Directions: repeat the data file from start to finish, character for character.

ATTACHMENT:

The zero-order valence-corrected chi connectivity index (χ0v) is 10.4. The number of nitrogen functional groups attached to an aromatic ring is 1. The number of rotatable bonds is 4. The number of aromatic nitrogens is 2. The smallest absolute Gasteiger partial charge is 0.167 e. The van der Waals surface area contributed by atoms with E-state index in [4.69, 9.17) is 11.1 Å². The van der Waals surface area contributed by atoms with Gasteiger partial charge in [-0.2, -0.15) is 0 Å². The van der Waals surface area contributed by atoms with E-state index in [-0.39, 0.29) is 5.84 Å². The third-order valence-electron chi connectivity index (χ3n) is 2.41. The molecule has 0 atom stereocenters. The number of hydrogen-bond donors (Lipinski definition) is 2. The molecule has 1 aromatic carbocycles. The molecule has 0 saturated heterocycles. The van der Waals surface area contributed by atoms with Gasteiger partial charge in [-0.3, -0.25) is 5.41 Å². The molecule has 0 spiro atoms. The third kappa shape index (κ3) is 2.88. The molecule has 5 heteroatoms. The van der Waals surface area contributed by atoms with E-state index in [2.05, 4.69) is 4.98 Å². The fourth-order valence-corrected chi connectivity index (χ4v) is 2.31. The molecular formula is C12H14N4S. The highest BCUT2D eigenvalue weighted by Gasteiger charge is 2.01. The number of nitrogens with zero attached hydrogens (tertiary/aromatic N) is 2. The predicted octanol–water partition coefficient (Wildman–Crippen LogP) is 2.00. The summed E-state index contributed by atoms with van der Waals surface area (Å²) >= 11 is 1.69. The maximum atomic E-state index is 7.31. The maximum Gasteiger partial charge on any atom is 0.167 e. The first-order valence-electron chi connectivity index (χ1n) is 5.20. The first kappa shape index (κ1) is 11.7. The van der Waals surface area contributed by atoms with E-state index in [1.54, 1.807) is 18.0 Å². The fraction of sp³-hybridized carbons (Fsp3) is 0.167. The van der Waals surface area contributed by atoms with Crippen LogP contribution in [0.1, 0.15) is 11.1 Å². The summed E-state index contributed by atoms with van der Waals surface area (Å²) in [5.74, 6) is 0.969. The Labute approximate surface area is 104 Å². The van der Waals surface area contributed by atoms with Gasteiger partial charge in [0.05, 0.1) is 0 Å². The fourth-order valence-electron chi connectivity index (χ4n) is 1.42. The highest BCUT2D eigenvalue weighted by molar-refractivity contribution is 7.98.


The zero-order valence-corrected chi connectivity index (χ0v) is 10.4. The number of nitrogen functional groups attached to an aromatic ring is 1. The number of rotatable bonds is 4. The number of aromatic nitrogens is 2. The smallest absolute Gasteiger partial charge is 0.167 e. The van der Waals surface area contributed by atoms with E-state index in [4.69, 9.17) is 11.1 Å². The van der Waals surface area contributed by atoms with Gasteiger partial charge in [-0.2, -0.15) is 0 Å². The van der Waals surface area contributed by atoms with E-state index in [-0.39, 0.29) is 5.84 Å². The third-order valence-electron chi connectivity index (χ3n) is 2.41. The molecule has 0 atom stereocenters. The number of hydrogen-bond donors (Lipinski definition) is 2. The molecule has 1 aromatic carbocycles. The molecule has 0 saturated heterocycles. The van der Waals surface area contributed by atoms with Gasteiger partial charge in [-0.3, -0.25) is 5.41 Å². The molecule has 0 spiro atoms. The third kappa shape index (κ3) is 2.88. The molecule has 5 heteroatoms. The van der Waals surface area contributed by atoms with E-state index in [2.05, 4.69) is 4.98 Å². The fourth-order valence-corrected chi connectivity index (χ4v) is 2.31. The molecular formula is C12H14N4S. The highest BCUT2D eigenvalue weighted by Gasteiger charge is 2.01. The number of nitrogens with zero attached hydrogens (tertiary/aromatic N) is 2. The predicted octanol–water partition coefficient (Wildman–Crippen LogP) is 2.00. The summed E-state index contributed by atoms with van der Waals surface area (Å²) >= 11 is 1.69. The maximum atomic E-state index is 7.31. The maximum Gasteiger partial charge on any atom is 0.167 e. The first-order valence-electron chi connectivity index (χ1n) is 5.20. The first kappa shape index (κ1) is 11.7. The van der Waals surface area contributed by atoms with E-state index in [1.54, 1.807) is 18.0 Å². The fraction of sp³-hybridized carbons (Fsp3) is 0.167. The van der Waals surface area contributed by atoms with Crippen LogP contribution in [0.1, 0.15) is 11.1 Å². The summed E-state index contributed by atoms with van der Waals surface area (Å²) in [5.74, 6) is 0.969. The Labute approximate surface area is 104 Å². The van der Waals surface area contributed by atoms with Gasteiger partial charge in [0.05, 0.1) is 0 Å². The fourth-order valence-electron chi connectivity index (χ4n) is 1.42. The highest BCUT2D eigenvalue weighted by molar-refractivity contribution is 7.98.